After I was 15 or so, I stopped crying.
Well, I stopped crying for any reason other than extreme frustration and anger - usually brought on by exhaustion and stress, and usually aimed (oh I am so sorry) at colleagues, or at least near them. I had to have a shell in order to set some semblance of boundaries to my raging emotions. (Yeah, give steroids to a Scorpio sun/Cancer moon and watch how that works out for ya...) It was a way to cope, to live either in denial or stoicism or not wanting to bother others or... maybe just to avoid the rest of grieving (for what? lost opportunity? lost adolescence? the way I perceived my family had failed me? just being a teenager?).
I made it that way for about 16 years. I didn't cry again until 2002.
I had been remarkably 'healthy' through my 20s, had gone onto another immuno-suppressive drug and had been off steroids for nearly 10 years, and had thoroughly enjoyed grad school, getting out on my own, falling in love, getting married, and generally being the hedonist that lurks inside my soul. My GI (gastroenterologist, not military dude) even came close to 'firing' me a couple of times because there were few indications of progression of the disease or decompensation of my liver.
But about the time I turned 3o my bloodtests started to show the chronic indicators of liver disease: nothing but nothing could elevate my blood proteins, I was developing esophogeal varices, my blood pressure was too high, and my bilirubin counts were rising above normal. Dr. W broached the topic of referring me to the UW to meet with the tx clinic, and an appointment was made.
I made the unfortunate decision to invite my then-husband along to the UW for the visit, the first time he'd been involved in my health care in any way. It was an abysmally wretched (is that redundant? I will leave it because it was truly terribly awful) experience best saved for telling later.
The summer of 2002 sent me through the workup process for the tx waiting list, what seemed like endless tests and ever more prescriptions. I was not reacting well to any of it, and on top of that I felt pretty crappy all the time. Counseling helped a little, but complex knots don't unravel in the space of a few months.
August rolled around. I had been retaining water, and one morning I got ready for work and none of my clothes -- really, none, not even my fat pants or my elastic-waist skirts -- fit. I couldn't get my feet in my shoes and I felt miserable. Not only because of all the fluid retention, but anyone who knows me knows that I am a little (ha! understatement!) neurotic about clothes, how they feel on me, getting dressed for work in the morning, things not going as planned, getting up in the morning, worrying about freaky things happening with my body... so I wigged out and called in sick, and called Dr. W.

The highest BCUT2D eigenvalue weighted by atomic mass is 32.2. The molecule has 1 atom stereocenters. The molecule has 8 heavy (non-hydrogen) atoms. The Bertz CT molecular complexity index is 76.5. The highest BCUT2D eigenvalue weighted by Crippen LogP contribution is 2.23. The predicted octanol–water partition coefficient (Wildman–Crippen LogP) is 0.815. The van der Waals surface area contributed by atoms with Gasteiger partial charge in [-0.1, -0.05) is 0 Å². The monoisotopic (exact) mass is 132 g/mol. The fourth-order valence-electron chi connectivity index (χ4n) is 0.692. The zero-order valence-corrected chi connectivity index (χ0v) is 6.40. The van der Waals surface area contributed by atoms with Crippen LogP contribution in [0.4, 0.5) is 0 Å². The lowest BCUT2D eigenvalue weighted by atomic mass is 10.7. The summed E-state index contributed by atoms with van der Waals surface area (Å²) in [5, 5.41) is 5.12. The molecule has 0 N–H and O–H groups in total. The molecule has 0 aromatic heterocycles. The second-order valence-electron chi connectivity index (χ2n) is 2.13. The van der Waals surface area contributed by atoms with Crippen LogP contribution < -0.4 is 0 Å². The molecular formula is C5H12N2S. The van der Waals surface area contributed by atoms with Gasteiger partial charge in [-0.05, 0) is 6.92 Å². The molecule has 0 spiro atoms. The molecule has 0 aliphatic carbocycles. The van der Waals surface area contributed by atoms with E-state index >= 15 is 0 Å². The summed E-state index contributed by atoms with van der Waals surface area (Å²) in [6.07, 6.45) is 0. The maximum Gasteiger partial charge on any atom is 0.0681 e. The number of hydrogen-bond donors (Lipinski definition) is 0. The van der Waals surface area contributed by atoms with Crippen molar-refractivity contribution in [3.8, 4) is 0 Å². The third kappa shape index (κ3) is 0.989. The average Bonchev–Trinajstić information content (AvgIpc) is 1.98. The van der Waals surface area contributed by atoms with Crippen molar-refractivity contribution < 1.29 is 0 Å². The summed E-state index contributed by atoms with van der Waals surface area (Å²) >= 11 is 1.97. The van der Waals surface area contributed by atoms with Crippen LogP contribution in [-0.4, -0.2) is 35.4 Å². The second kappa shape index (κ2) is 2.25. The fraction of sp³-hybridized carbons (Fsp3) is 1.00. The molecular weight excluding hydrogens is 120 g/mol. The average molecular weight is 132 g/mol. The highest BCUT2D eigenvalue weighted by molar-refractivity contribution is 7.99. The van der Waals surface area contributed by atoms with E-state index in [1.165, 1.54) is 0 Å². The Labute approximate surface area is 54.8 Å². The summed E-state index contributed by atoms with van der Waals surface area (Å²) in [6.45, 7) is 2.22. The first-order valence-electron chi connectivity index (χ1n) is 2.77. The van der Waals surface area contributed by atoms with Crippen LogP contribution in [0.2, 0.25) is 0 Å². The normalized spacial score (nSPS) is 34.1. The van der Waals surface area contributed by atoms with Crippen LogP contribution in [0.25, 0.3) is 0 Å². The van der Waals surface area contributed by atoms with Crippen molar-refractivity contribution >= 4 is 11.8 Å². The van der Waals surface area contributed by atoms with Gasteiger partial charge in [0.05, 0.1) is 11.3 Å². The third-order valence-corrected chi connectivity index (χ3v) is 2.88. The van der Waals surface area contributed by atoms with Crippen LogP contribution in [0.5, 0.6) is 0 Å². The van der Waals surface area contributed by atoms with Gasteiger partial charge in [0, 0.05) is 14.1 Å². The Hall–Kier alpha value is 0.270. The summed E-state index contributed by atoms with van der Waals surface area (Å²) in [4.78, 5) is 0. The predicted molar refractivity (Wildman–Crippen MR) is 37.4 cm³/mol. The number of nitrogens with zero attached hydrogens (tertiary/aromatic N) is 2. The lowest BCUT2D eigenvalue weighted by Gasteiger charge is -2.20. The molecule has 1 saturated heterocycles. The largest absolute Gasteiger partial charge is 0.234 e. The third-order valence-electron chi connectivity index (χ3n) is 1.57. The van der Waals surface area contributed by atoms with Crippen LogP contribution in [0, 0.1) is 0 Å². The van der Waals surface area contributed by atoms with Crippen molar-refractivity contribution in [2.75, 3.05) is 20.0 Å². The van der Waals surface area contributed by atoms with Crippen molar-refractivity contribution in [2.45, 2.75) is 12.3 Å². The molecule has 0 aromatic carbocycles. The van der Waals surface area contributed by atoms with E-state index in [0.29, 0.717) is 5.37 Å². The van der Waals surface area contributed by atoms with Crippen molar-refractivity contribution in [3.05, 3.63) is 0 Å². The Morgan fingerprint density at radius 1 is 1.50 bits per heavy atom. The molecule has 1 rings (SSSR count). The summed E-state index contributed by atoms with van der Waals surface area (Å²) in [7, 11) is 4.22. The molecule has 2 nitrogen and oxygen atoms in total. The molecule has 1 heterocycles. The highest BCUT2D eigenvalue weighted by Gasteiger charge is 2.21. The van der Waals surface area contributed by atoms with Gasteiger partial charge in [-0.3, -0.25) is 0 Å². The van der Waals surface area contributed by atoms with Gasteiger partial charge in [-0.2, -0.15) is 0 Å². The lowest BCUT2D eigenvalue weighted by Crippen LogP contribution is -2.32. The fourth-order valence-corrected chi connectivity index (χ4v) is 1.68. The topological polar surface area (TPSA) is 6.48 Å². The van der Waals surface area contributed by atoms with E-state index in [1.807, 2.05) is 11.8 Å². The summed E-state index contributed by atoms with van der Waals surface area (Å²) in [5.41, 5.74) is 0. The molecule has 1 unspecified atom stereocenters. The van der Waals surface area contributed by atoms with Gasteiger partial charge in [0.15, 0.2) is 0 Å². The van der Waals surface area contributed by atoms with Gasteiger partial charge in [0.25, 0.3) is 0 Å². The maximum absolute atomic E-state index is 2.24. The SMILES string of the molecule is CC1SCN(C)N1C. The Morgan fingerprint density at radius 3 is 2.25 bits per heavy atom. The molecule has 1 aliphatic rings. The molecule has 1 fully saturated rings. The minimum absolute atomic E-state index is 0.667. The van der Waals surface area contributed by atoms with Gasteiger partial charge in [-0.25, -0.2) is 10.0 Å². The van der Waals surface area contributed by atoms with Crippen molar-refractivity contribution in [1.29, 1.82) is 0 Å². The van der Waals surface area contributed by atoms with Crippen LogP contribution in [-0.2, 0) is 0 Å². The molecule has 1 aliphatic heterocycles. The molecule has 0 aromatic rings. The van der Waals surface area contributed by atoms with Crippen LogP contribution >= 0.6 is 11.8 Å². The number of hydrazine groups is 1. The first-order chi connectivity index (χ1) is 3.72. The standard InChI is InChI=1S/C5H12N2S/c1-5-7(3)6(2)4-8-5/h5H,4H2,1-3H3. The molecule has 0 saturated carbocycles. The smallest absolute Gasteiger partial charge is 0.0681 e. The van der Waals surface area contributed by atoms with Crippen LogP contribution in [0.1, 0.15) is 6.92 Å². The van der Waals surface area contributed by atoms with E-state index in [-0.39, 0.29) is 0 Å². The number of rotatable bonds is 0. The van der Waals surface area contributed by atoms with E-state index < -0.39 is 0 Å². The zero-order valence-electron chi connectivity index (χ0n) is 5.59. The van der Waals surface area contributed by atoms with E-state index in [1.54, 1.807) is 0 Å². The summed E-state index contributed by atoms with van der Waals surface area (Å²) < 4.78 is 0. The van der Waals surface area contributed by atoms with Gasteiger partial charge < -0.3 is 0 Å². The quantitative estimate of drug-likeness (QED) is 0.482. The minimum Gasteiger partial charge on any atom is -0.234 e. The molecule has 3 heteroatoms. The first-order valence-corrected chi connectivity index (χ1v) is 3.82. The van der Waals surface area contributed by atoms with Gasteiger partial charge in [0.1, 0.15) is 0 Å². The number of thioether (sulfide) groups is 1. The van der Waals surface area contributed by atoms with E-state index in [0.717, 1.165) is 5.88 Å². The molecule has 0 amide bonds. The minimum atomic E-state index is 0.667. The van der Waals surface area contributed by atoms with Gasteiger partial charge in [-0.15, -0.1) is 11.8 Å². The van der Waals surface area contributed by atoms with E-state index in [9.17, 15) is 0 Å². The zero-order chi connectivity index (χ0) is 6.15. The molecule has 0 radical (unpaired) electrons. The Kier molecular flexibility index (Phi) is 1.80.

Turns out I had pitting edema. That's when you retain fluid to such an extent that when you, say, poke it, there's a dent left behind that takes up to a minute to un-dent. It's the kind of thing a 10 year old boy would think was totally awesome, right after belching and farts (sorry to be so stereotypical; a girl might think so too). For an adult, especially the aforementioned wiggy adult, it was very, very gross.
Dr. W only had to see me for about 8 minutes (typical of most clinicians, his appointments were 15 minutes long...) and was prescribing two more drugs for me, a balance of diuretics. At some point during the side-effects discussion he made eye contact with me. I swear I turned 13 again at that moment, my eyes welled up and my bottom lip popped out and started to tremble.
The man, bless his uber-chic urban heart, tapped into his fatherhood and husbandhood [an aside: I adore his wife and daughters, and to this day he is still the only person besides my dad who can call me 'kiddo' without getting sneered at] and said "get your butt in my office now."
He sat me down opposite his desk, and I crawled into my 13-cum-32 year old self. He looked me straight in the eyes and said for the first time ever the words no one had ever said to me before.
"Listen," he said. "This sucks. This sucks a lot because you never did anything to deserve this, and you haven't done anything to make it worse. And your best hope is to stay as strong as you already are and work at this and survive. I believe you can do that."
And the floodgates opened.
Now - and all the criticism and teasing be damned - I cry. Fully and unabashedly when I am happy, complimented, sad, tired, mad, touched. At work (and now I'm not so sorry), at home, watching EVERY movie I've seen, at Hallmark ads (cliche but so true), when friends are in pain, when dogs are in danger, on vacation (I am sorry about that, Martin!), and when I stub my toe. It's fabulous. I hope I never grow out of it.